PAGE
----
The recent death of a graduate student at China’s prestigious Fudan University, allegedly poisoned by a jealous roommate, evoked memories of the 1995 Zhu Ling case, reignited online fury that the case remains unsolved, and prompted 146,779 (as of the time of this posting) people to sign a petition launched on Whitehouse.gov for U.S. authorities to deport Zhu’s former roommate and poisoning suspect, who allegedly fled to the States years ago. In an incredibly informative article for the Daily Dot, Kevin Morris describes the case at length. His piece shows how the Zhu Ling story represents the Internet revolution to date, and how her case prompted an early (and ongoing) use of China’s “human flesh search engine“:
In a grainy, black-and-white video of her final performance, Zhu Ling sweeps across the stage in a black skirt and white blouse before taking a seat behind a guqin, the six-stringed Chinese zither. She’s been feeling sick recently, and you can tell she’s a little nervous. But her fingers are precise. They pluck out a cautious melody.
Zhu has no idea she’s been poisoned.
A heavy metal is coursing through her body, brutalizing her neurological system. By the time the rare element is finally diagnosed and purged, Zhu will be physically ruined, her brilliant mind permanently damaged, her mental capacities reduced to that of a 6-year-old. She will forever be trapped in 1995, believing she’s a student at China’s most prestigious technical university.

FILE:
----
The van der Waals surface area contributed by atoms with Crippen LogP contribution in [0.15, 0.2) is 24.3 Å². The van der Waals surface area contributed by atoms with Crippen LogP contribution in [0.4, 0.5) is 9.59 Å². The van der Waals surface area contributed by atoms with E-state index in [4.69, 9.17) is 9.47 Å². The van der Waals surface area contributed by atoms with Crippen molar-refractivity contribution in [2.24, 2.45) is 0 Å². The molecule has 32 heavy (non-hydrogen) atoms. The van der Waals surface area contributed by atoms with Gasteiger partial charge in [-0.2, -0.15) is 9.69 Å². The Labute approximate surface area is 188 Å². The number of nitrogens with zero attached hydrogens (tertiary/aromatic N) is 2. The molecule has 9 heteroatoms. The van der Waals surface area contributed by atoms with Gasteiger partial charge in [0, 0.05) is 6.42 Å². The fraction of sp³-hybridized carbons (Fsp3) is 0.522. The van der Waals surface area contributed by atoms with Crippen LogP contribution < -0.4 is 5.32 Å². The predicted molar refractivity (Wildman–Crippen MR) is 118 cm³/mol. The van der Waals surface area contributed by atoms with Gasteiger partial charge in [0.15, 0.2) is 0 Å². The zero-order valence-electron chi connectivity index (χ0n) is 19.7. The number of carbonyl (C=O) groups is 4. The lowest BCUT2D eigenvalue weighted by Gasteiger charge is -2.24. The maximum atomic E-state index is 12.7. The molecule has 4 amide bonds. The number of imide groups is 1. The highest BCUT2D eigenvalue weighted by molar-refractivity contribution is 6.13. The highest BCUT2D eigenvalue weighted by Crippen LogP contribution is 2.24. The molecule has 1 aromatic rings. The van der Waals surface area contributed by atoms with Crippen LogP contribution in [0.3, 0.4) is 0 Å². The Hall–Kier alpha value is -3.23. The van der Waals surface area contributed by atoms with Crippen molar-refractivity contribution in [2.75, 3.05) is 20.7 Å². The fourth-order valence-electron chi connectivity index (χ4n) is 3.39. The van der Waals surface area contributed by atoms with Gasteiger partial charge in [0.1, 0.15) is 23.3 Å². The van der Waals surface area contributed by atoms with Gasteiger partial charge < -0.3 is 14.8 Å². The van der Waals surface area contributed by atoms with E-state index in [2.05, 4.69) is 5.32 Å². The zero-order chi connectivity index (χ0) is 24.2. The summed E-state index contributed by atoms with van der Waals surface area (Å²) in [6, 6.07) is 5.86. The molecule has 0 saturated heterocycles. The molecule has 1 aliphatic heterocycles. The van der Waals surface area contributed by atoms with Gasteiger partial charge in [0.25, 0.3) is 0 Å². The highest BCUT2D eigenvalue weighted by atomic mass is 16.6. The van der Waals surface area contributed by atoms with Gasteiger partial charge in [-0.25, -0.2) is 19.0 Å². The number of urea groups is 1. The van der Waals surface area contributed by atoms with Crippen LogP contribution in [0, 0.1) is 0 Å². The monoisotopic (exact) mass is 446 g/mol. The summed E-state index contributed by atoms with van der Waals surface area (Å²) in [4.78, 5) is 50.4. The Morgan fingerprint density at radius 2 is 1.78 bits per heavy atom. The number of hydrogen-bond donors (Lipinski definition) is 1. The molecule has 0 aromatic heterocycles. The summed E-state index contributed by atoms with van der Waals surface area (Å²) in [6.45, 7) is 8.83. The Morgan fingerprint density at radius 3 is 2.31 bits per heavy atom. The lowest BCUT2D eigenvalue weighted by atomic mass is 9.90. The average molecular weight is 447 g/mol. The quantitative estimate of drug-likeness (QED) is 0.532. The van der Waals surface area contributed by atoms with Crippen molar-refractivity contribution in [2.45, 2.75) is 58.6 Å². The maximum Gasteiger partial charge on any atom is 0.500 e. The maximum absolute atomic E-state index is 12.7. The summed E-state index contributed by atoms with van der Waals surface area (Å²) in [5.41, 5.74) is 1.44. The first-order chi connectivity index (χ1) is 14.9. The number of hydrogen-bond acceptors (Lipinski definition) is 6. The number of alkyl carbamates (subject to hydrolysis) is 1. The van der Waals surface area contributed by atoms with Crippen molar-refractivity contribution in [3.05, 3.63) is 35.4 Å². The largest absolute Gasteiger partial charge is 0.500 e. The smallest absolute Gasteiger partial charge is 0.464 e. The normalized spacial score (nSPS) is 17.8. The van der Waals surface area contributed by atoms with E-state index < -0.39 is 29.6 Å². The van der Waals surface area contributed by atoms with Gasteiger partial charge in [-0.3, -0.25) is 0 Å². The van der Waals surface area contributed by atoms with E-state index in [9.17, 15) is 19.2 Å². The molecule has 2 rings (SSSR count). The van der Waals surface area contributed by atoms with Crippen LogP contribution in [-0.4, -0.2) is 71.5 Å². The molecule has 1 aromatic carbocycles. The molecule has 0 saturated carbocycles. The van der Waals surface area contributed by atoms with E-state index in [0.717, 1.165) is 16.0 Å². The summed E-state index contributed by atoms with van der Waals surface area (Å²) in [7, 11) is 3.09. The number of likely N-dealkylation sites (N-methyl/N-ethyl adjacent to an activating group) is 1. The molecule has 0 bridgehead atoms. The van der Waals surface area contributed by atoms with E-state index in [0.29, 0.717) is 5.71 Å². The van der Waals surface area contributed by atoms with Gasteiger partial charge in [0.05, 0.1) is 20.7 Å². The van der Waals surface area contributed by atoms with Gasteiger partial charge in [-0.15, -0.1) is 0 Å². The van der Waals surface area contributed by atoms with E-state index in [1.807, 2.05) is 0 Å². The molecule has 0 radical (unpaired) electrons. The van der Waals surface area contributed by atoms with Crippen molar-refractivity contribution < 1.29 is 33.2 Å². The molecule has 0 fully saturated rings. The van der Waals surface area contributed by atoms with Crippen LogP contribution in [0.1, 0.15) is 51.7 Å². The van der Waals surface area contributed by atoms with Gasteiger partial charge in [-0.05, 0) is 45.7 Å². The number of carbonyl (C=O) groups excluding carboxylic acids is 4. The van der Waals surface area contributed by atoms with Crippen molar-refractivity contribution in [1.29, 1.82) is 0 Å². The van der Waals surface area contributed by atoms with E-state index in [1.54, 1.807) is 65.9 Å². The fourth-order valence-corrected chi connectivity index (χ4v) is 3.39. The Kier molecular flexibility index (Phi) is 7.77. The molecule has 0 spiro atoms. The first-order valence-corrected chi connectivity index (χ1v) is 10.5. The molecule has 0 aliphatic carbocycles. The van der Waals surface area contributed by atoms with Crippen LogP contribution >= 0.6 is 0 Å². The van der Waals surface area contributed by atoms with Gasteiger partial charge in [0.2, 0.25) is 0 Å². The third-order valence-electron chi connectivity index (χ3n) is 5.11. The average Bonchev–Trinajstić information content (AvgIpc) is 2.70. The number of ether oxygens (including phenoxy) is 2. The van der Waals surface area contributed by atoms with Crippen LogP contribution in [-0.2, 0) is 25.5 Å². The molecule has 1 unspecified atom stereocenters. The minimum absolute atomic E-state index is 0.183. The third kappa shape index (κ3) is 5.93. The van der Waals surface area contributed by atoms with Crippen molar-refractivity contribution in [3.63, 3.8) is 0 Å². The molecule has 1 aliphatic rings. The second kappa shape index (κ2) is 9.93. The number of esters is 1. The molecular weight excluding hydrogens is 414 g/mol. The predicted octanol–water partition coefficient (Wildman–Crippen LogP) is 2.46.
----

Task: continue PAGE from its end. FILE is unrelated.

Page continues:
She will miss everything that happens next.
Zhu’s story has straddled and defined two ends of the Internet revolution, connecting two decades, two continents, and two generations. She was probably the first person whose life was saved thanks to crowdsourced medical advice.
Nearly two decades later, her case has become the subject of what may be the largest amateur online manhunt in history, as millions of strangers in two countries unite on message boards and social media to scour the world for the only suspect in her poisoning, a woman barely seen or heard from since 1995—her college roommate.
It all began with an SOS made of ones and zeroes.[…]